Domestic Violence & Physical Abuse
Domestic violence or relationship abuse is one partner maintaining power and control over another partner in an intimate relationship.
Domestic violence is not a race, age, sexual orientation, religion or gender issue. It happens in all walks of life. Power and Control is has forever been a problem and affects people of all socioeconomic backgrounds and education levels.
The signs of Domestic Violence:
physically harm, Emotional Harm, Intimidation, Economic Deprivation, Sexual Violence, Using the Children to Impose fear,
Possessive and controlling behaviors don’t always appear overnight, but rather emerge and intensify as a relationship grows.
Domestic violence doesn’t look the same in every relationship because every relationship is different. But one thing most abusive relationships have in common is that the abusive partner does many different kinds of things to have more power and control over their partner.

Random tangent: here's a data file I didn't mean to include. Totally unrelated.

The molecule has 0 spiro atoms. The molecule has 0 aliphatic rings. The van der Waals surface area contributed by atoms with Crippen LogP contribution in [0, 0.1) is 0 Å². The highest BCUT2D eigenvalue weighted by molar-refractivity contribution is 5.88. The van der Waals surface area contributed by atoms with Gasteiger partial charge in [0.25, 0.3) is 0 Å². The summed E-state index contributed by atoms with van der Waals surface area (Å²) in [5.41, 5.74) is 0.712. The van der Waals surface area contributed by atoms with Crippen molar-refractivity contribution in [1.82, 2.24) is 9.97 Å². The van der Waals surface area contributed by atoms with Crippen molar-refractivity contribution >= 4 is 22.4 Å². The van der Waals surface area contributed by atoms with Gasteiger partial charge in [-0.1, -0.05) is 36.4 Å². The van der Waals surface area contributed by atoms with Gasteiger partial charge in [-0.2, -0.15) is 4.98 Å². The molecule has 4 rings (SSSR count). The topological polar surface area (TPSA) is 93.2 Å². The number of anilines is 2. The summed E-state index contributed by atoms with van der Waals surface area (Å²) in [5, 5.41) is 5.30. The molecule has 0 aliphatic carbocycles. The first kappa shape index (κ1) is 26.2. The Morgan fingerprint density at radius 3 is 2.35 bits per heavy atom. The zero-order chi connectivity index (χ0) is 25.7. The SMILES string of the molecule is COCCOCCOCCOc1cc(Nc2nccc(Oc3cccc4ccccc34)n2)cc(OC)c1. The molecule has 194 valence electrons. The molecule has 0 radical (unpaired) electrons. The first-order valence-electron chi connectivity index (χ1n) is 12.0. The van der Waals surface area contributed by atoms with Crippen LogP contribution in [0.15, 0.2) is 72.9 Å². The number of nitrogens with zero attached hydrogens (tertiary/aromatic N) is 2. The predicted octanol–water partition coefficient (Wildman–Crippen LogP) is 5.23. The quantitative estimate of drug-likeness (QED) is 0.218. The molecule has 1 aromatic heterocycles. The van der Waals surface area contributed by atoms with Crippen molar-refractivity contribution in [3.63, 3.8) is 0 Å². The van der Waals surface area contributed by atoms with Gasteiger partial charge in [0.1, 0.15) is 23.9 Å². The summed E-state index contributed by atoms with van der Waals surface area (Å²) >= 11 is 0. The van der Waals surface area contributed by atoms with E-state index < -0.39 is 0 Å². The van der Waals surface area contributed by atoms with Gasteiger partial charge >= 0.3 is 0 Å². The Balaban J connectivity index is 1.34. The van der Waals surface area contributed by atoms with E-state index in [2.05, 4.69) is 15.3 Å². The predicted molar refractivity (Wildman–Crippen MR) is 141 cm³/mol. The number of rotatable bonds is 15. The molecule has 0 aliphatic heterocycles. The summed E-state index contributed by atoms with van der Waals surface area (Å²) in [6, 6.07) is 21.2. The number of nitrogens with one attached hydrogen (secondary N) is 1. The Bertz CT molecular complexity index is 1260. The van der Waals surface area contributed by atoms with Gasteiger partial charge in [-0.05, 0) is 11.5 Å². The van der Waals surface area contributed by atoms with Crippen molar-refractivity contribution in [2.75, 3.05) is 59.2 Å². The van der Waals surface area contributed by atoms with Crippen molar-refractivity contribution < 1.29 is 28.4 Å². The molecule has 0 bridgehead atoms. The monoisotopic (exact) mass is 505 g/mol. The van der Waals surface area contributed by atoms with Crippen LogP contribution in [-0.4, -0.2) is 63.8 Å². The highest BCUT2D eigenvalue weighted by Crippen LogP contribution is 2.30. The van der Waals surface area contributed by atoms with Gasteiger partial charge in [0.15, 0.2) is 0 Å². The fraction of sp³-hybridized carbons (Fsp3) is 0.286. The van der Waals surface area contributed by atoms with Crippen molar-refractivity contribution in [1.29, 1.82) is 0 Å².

Some of the signs of an abusive relationship include a partner who:
- Always corrects you and make you feel incompetent
- Insults, or shames you
- Are jealous and will accuse you of things you are not guilty of
- Keeps you or discourages you from seeing friends or family members
- Be in full control of the Money and accuse you of overspending
- Takes your money or refuses to give you money for necessary expenses
- Looks at you or acts in ways that scare you
- Controls who you see, where you go, or what you do
- Prevents you from making your own decisions
- Tells you that you are a bad parent or threatens to harm or take away your children
- Prevents you from working or attending school
- Destroys your property or threatens to hurt or kill your pets
- Intimidates you with guns, knives or other weapons
- Pressures you to have sex when you don’t want to or do things sexually you’re not comfortable with
- Pressures you to use drugs or alcohol
- You may be experiencing physical abuse if your partner has done or repeatedly does any of the following tactics of abuse:
- Pulling your hair, punching, slapping, kicking, biting or choking you
- Forbidding you from eating or sleeping
- Hurting you with weapons
- Preventing you from calling the police or seeking medical attention
- Harming your children
- Abandoning you in unfamiliar places
- Driving recklessly or dangerously when you are in the car with them
- Forcing you to use drugs or alcohol (especially if you’ve had a substance abuse problem in the past